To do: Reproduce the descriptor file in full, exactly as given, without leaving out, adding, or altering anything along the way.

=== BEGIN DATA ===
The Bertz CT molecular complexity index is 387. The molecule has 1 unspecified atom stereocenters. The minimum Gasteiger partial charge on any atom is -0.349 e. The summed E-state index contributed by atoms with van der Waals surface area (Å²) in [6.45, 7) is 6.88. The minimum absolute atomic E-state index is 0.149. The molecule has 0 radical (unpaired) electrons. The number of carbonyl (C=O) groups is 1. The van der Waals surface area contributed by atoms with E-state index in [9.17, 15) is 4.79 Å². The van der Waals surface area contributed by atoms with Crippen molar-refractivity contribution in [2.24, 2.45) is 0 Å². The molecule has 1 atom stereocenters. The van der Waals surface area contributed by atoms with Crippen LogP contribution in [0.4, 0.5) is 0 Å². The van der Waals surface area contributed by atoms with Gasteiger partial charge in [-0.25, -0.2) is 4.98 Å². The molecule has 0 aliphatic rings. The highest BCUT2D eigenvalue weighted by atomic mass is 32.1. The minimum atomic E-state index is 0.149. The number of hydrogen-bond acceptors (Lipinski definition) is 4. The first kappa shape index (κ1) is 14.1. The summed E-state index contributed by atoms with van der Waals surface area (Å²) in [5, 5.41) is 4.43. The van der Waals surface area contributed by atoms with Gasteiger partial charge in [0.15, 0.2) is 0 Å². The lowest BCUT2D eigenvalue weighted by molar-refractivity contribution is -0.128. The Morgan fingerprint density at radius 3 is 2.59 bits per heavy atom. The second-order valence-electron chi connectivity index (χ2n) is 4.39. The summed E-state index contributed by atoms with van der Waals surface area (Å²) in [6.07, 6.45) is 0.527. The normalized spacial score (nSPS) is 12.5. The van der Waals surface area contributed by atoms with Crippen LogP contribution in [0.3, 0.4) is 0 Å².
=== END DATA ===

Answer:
The Bertz CT molecular complexity index is 387. The molecule has 1 unspecified atom stereocenters. The minimum Gasteiger partial charge on any atom is -0.349 e. The summed E-state index contributed by atoms with van der Waals surface area (Å²) in [6.45, 7) is 6.88. The minimum absolute atomic E-state index is 0.149. The molecule has 0 radical (unpaired) electrons. The number of carbonyl (C=O) groups is 1. The van der Waals surface area contributed by atoms with E-state index in [9.17, 15) is 4.79 Å². The van der Waals surface area contributed by atoms with Crippen molar-refractivity contribution in [2.24, 2.45) is 0 Å². The molecule has 1 atom stereocenters. The van der Waals surface area contributed by atoms with Crippen LogP contribution in [0.4, 0.5) is 0 Å². The van der Waals surface area contributed by atoms with Gasteiger partial charge in [-0.25, -0.2) is 4.98 Å². The molecule has 0 aliphatic rings. The highest BCUT2D eigenvalue weighted by atomic mass is 32.1. The minimum atomic E-state index is 0.149. The number of hydrogen-bond acceptors (Lipinski definition) is 4. The first kappa shape index (κ1) is 14.1. The summed E-state index contributed by atoms with van der Waals surface area (Å²) in [5, 5.41) is 4.43. The van der Waals surface area contributed by atoms with Gasteiger partial charge in [0.15, 0.2) is 0 Å². The lowest BCUT2D eigenvalue weighted by molar-refractivity contribution is -0.128. The Morgan fingerprint density at radius 3 is 2.59 bits per heavy atom. The second-order valence-electron chi connectivity index (χ2n) is 4.39. The summed E-state index contributed by atoms with van der Waals surface area (Å²) in [6.07, 6.45) is 0.527. The normalized spacial score (nSPS) is 12.5. The van der Waals surface area contributed by atoms with Crippen LogP contribution in [0.3, 0.4) is 0 Å².